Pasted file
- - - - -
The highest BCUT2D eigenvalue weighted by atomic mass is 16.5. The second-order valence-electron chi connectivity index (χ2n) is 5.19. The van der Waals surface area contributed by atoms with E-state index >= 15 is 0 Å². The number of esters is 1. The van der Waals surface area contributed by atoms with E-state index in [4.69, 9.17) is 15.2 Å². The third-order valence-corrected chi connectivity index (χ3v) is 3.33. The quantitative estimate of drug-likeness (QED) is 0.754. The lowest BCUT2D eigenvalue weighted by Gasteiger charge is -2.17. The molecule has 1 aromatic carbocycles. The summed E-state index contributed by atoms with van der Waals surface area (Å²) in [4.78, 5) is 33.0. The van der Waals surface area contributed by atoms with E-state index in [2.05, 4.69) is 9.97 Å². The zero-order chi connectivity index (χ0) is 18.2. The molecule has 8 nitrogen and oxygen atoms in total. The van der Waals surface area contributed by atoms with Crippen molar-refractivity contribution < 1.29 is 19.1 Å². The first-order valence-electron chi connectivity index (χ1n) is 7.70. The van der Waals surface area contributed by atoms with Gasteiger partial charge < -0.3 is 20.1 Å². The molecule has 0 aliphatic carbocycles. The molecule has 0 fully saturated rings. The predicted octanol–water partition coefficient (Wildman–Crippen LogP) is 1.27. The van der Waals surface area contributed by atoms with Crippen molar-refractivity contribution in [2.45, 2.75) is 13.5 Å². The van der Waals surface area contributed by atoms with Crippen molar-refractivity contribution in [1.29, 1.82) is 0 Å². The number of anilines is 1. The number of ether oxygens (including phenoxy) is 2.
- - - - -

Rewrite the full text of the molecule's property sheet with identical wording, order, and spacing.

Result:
The highest BCUT2D eigenvalue weighted by atomic mass is 16.5. The second-order valence-electron chi connectivity index (χ2n) is 5.19. The van der Waals surface area contributed by atoms with E-state index >= 15 is 0 Å². The number of esters is 1. The van der Waals surface area contributed by atoms with E-state index in [4.69, 9.17) is 15.2 Å². The third-order valence-corrected chi connectivity index (χ3v) is 3.33. The quantitative estimate of drug-likeness (QED) is 0.754. The lowest BCUT2D eigenvalue weighted by Gasteiger charge is -2.17. The molecule has 1 aromatic carbocycles. The summed E-state index contributed by atoms with van der Waals surface area (Å²) in [4.78, 5) is 33.0. The van der Waals surface area contributed by atoms with E-state index in [2.05, 4.69) is 9.97 Å². The zero-order chi connectivity index (χ0) is 18.2. The molecule has 8 nitrogen and oxygen atoms in total. The van der Waals surface area contributed by atoms with Crippen molar-refractivity contribution < 1.29 is 19.1 Å². The first-order valence-electron chi connectivity index (χ1n) is 7.70. The van der Waals surface area contributed by atoms with Gasteiger partial charge < -0.3 is 20.1 Å². The molecule has 0 aliphatic carbocycles. The molecule has 0 fully saturated rings. The predicted octanol–water partition coefficient (Wildman–Crippen LogP) is 1.27. The van der Waals surface area contributed by atoms with Crippen molar-refractivity contribution in [2.45, 2.75) is 13.5 Å². The van der Waals surface area contributed by atoms with Crippen molar-refractivity contribution in [1.29, 1.82) is 0 Å². The number of anilines is 1. The number of ether oxygens (including phenoxy) is 2.